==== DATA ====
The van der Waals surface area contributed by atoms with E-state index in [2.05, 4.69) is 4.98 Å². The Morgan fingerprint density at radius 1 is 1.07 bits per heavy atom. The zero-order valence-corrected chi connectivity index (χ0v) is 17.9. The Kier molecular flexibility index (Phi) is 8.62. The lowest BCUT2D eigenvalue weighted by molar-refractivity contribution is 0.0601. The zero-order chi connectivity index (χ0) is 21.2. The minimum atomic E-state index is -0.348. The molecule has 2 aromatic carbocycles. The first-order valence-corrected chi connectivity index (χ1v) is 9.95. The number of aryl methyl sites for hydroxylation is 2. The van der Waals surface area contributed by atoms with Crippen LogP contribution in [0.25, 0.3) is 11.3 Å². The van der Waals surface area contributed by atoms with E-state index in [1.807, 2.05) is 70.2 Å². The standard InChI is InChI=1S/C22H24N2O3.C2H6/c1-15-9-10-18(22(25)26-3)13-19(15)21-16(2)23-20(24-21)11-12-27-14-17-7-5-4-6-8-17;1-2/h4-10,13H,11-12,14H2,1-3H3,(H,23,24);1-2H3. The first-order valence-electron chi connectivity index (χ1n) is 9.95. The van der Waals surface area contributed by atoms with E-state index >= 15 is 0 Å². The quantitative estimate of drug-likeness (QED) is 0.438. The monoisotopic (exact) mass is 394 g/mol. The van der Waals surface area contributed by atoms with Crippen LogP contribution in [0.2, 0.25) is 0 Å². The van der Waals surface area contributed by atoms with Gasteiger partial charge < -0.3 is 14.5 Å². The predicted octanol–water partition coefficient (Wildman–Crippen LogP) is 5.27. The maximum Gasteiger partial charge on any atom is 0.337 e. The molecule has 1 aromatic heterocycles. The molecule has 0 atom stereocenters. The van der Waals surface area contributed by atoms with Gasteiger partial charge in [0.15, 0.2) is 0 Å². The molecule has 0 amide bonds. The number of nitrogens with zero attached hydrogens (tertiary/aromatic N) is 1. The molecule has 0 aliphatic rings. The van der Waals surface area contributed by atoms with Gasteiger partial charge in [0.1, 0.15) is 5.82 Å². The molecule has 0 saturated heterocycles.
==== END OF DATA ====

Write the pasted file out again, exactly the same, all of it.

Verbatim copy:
The van der Waals surface area contributed by atoms with E-state index in [2.05, 4.69) is 4.98 Å². The Morgan fingerprint density at radius 1 is 1.07 bits per heavy atom. The zero-order valence-corrected chi connectivity index (χ0v) is 17.9. The Kier molecular flexibility index (Phi) is 8.62. The lowest BCUT2D eigenvalue weighted by molar-refractivity contribution is 0.0601. The zero-order chi connectivity index (χ0) is 21.2. The minimum atomic E-state index is -0.348. The molecule has 2 aromatic carbocycles. The first-order valence-corrected chi connectivity index (χ1v) is 9.95. The number of aryl methyl sites for hydroxylation is 2. The van der Waals surface area contributed by atoms with Crippen LogP contribution in [0.25, 0.3) is 11.3 Å². The van der Waals surface area contributed by atoms with E-state index in [1.807, 2.05) is 70.2 Å². The standard InChI is InChI=1S/C22H24N2O3.C2H6/c1-15-9-10-18(22(25)26-3)13-19(15)21-16(2)23-20(24-21)11-12-27-14-17-7-5-4-6-8-17;1-2/h4-10,13H,11-12,14H2,1-3H3,(H,23,24);1-2H3. The first-order valence-electron chi connectivity index (χ1n) is 9.95. The van der Waals surface area contributed by atoms with E-state index >= 15 is 0 Å². The quantitative estimate of drug-likeness (QED) is 0.438. The monoisotopic (exact) mass is 394 g/mol. The van der Waals surface area contributed by atoms with Crippen LogP contribution in [0.2, 0.25) is 0 Å². The van der Waals surface area contributed by atoms with Gasteiger partial charge < -0.3 is 14.5 Å². The predicted octanol–water partition coefficient (Wildman–Crippen LogP) is 5.27. The maximum Gasteiger partial charge on any atom is 0.337 e. The molecule has 1 aromatic heterocycles. The molecule has 0 atom stereocenters. The van der Waals surface area contributed by atoms with Gasteiger partial charge in [0.15, 0.2) is 0 Å². The molecule has 0 amide bonds. The number of nitrogens with zero attached hydrogens (tertiary/aromatic N) is 1. The molecule has 0 aliphatic rings. The van der Waals surface area contributed by atoms with Gasteiger partial charge in [0.1, 0.15) is 5.82 Å². The molecule has 0 saturated heterocycles.